Bond movies ARE action adventures. Choosing a director blatantly uncomfortable and unfarmiliar with the genre is just a stupid move. Apted shoots the whole movie like a period piece, a costume drama, and forgets what TWINE is. In the end, it's entertaining, and it proberbaly better than GoldenEye, but it's not Bond-y enough for a Bond movie. It's a shame, but The World Is Not Enough is a number of steps in the wrong direction. Tomorrow Never Dies remains the only true 90's Bond movie. TWINE, like GoldenEye, just strays too far from the essential formula and pays the price. And a screeching abomination of a theme tune (no wonder they're called Garbage) doesn't help.

Worth seeing for a great performance from Marceau and an even better one from Carlyle, but whatever you do, see Tomorrow Never Dies first. It is not only one of the best 007 flicks, it's one of the best action movies ever, and far more deserving of your attention.

Extremely little-known fact: The idea of Renard being unable to feel pain is taken from the character Stamper in Tomorrow Never Dies. Stamper had the same afffiction in that movie, which is why, even when he is stabbed in the leg, he doesn't seem to notice. The line when the audience are told this was cut so they could use the idea in TWINE for Renard.

3 out of 3 people found the following review useful:
Excellent comicbook adaption, 30 July 2000
10/10

The original Hulk movie brings the gamma-ridden powerhouse from the pages of Marvel Comics to the screen with -gasp! - intelligence. Rather than focussing on the epic action and destruction of the comicbook, which it hasn't the budget for anyway, the movie concentrates on creating believable characters and as realistic a plot as possible. It suceeds admirably, thanks to a superb central performance from Bill Bixby and some assured direction from Kenneth Johnson. And no comic fan can argue that Lou Ferrigno isn't the Incredible Hulk. He bursts from the four-color pages with absolute fury and destroys whatever he comes across.

The cast all perform well, with none of the over-the-top clowning you get in so many comicbook adaptions. It's got some great 70's locations and a wonderful theme tune as well. Of the six Hulk movies around, this remains the best, and with another intelligent superhero flick, X-Men (2000) demolishing the box-office, hopefully people will take a look at the last good Marvel film. Yeah, Blade was a Marvel character but Blade, in reality, is complete and utter shash.

Yay., 30 July 2000

Criticize this all you want, but most people enjoy it. It's overblwon and badly paced, but has great characters, visuals and provides a real spectacle. Awesome action as well - the lightsaber battle at the climax was better than anything in The Matrix.

Finall, a film that isn't afraid to ask, 'why does it feel so good?'.

1 out of 2 people found the following review useful:
Quality Marvel comic adaption, 26 July 2000

The original Hulk movie brings the gamma-ridden powerhouse from the pages of Marvel Comics to the screen with -gasp! - intelligence. Rather than focussing on the epic action and destruction of the comicbook, which it hasn't the budget for anyway,the movie concentrates on creating believable characters and as realistic a plot as possible. It suceeds admirably, thanks to a superb central performance from Bill Bixby and some assured direction from Kenneth Johnson. And no comic fan can argue that Lou Ferrigno isn't the Incredible Hulk. He bursts from the four-color pages with absolute fury and destroys whatever he comes across.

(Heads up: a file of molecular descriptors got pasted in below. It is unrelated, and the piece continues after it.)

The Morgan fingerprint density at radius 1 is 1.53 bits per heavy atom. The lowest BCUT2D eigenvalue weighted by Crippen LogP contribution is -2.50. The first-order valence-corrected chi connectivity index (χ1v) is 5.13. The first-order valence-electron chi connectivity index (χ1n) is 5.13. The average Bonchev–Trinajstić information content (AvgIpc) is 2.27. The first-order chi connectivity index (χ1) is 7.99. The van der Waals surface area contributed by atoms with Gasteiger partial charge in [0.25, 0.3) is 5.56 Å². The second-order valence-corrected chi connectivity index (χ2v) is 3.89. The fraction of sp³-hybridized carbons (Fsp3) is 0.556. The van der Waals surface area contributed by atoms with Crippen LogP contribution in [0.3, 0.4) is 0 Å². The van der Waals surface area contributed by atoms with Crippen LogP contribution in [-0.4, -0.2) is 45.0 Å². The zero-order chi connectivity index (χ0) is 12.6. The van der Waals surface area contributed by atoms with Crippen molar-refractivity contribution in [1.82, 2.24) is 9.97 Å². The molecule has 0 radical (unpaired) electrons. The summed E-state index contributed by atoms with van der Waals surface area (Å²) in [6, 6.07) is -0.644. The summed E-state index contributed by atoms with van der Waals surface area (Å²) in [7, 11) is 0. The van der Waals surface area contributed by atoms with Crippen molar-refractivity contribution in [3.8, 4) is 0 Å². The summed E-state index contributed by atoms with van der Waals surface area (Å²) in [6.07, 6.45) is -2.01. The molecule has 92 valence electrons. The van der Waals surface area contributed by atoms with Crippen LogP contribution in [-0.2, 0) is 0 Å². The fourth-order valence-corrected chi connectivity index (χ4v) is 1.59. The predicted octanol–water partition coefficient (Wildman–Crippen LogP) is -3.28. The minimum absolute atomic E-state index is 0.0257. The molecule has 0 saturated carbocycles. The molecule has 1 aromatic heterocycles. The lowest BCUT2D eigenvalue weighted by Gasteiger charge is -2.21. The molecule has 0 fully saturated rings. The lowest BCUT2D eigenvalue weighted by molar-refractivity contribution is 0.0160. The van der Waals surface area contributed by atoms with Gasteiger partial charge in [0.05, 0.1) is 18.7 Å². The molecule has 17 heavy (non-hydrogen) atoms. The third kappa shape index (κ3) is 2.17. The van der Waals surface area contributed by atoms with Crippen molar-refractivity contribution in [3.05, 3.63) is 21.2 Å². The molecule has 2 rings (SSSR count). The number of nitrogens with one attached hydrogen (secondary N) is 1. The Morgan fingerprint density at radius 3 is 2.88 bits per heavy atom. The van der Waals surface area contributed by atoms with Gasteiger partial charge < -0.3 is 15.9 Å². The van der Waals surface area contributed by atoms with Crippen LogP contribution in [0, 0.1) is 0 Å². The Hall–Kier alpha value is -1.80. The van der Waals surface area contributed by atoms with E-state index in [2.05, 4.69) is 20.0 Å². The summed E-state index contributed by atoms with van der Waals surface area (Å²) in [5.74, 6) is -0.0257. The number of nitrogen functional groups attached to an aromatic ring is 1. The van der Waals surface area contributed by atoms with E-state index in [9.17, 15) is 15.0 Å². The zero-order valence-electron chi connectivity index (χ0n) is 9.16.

The cast all perform well, with none of the over-the-top clowning you get in so many comicbook adaptions. It's got some great 70's locations and a wonderful theme tune as well. Of the six Hulk movies around, this remains the best, and with another intelligent superhero flick, X-Men (2000) demolishing the box-office, hopefully people will take a look at the last good Marvel film. Yeah, Blade was a Marvel character but Blade, in reality, is complete and utter shash.

0 out of 1 people found the following review useful:
Quality Marvel comic adaption, 26 July 2000

The original Hulk movie brings the gamma-ridden powerhouse from the pages of Marvel Comics to the screen with -gasp! - intelligence. Rather than focussing on the epic action and destruction of the comicbook, which it hasn't the budget for anyway, the movie concentrates on creating believable characters and as realistic a plot as possible. It suceeds admirably, thanks to a superb central performance from Bill Bixby and some assured direction from Kenneth Johnson. And no comic fan can argue that Lou Ferrigno isn't the Incredible Hulk. He bursts from the four-color pages with absolute fury and destroys whatever he comes across.

The cast all perform well, with none of the over-the-top clowning you get in so many comicbook adaptions. It's got some great 70's locations and a wonderful theme tune as well. Of the six Hulk movies around, this remains the best, and with another intelligent superhero flick, X-Men (2000) demolishing the box-office, hopefully people will take a look at the last good Marvel film. Yeah, Blade was a Marvel character but Blade, in reality, is complete and utter shash.

0 out of 3 people found the following review useful:
The greatest film ever made..., 4 February 2000

Yet another classic from Van Damme, truly one of the most gifted Austrian actors with a double-barrelled surname and the initials J-C. V-D. ever. He is backed up by a superb supporting cast of talented thespians who wring the audience through a whole array of emotions as they grunt, swear, wear stupid costumes and kick each other in the face repeatedly.